Anaphora In The Handmaid's Tale By Margaret Atwood

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The Handmaid’s Tale by Margaret Atwood is a dystopian novel set in a future America. In it, a woman named Offred is a Handmaid in a republic called Gilead. Offred—whose name stems of-FRED--is one of many fertile women forced to carry the children of their masters in order to make up for declining births in the years past. With her old life erased, Offred finds herself provided for with daily necessities: a conservative red habit, daily bread, and a suicide-proof room to stay in. Provided with this new identity, Offred struggles to maintain hold on her old one throughout the book, catching glimpses of her daughter and husband, longing for her old belongings, and eventually developing an appreciation for who she is. In The Handmaid’s Tale, Atwood …show more content…
This is evident when, Offred is alone in her room and all she “can hear now is the sound of my own heart, opening and closing, opening and closing, opening” (147). Atwood’s use of anaphora when repeating the phrase “opening and closing” generates an image of the valves of the heart pumping blood. It also carries a metaphorical meaning—that of opening one’s heart. This is supported by Atwood’s decision to leave the line without punctuation, ending with “opening.” The lack of a period leaves the sentence “open,” further stressing this concept. This conveys the narrator’s awareness of living, for she observes the subtle thump of her own heartbeat and appreciates it. Another moment where Offred’s self-appreciation is clear is when Offred says, “I hunger to commit the act of touch” (11). The diction of the word “hunger” suggests that the basic action of touch is something that Offred must sate. Hunger is the urge to consume something, usually food, in order to preserve a person’s health. Thus, Atwood is communicating that “touch” is essential for Offred’s living. Furthermore, Atwood’s choice to use “commit” as the verb conveys a negative connotation to the line—a criminal one. This has the effect of developing the reader’s sense of defiance in Offred, for she would risk her security to please her longing to “touch.”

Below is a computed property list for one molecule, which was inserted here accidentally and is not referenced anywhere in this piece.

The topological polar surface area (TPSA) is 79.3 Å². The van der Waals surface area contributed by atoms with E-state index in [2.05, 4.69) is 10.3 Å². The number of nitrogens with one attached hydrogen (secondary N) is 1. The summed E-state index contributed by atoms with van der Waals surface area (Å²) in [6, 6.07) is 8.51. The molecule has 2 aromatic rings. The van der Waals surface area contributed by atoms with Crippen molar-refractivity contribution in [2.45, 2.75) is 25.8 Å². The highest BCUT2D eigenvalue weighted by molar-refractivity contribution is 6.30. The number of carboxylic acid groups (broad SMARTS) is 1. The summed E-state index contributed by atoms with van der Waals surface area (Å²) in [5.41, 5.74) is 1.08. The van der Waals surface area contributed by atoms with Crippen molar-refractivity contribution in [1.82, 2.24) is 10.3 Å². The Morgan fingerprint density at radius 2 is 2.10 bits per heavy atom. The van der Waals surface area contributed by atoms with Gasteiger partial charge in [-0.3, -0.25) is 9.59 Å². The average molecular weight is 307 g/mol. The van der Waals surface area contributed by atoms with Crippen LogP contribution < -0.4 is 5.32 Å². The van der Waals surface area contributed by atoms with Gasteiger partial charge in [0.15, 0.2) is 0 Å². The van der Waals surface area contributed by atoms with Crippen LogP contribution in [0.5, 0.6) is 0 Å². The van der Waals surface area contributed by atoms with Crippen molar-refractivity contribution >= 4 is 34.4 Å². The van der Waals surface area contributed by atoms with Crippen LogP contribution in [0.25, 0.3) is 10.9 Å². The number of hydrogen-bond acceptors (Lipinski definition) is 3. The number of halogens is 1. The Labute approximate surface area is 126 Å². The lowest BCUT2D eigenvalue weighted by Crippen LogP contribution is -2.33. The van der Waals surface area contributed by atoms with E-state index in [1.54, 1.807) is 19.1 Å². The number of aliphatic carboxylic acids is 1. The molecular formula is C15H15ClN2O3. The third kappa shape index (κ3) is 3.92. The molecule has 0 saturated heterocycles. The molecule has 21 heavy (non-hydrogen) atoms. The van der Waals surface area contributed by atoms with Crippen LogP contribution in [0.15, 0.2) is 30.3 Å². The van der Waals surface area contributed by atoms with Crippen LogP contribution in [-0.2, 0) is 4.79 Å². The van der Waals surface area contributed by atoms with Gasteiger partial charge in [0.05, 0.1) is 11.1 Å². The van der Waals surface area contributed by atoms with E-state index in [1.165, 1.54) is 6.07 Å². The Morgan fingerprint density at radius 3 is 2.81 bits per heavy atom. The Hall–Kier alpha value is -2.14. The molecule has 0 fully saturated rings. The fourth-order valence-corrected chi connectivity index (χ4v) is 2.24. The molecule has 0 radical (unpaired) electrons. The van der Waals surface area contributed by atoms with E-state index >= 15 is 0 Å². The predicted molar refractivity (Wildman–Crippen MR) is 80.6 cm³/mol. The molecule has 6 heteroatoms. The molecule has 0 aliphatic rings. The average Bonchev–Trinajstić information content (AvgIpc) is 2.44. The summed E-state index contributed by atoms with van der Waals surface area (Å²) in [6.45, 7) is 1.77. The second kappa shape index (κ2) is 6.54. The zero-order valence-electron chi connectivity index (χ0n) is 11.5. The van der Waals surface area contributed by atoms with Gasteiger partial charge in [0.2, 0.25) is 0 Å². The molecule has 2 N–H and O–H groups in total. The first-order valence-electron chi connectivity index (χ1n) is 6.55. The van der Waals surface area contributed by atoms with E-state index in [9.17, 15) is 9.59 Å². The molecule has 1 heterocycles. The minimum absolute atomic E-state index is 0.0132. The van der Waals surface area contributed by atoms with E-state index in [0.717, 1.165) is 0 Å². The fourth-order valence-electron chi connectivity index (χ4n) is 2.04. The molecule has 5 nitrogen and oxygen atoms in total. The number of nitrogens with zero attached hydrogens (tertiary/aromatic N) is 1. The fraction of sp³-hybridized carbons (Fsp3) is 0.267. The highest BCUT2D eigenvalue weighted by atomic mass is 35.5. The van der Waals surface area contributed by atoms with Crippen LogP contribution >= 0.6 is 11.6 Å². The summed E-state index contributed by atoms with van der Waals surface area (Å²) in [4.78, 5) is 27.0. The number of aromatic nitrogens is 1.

The dystopia of The Handmaid’s Tale allows Atwood to create a haunting world for her characters, one that is infused with the toxic effluvium of oppression. However, despite this, the author is able to grant her protagonist clarity on what should truly be valued in

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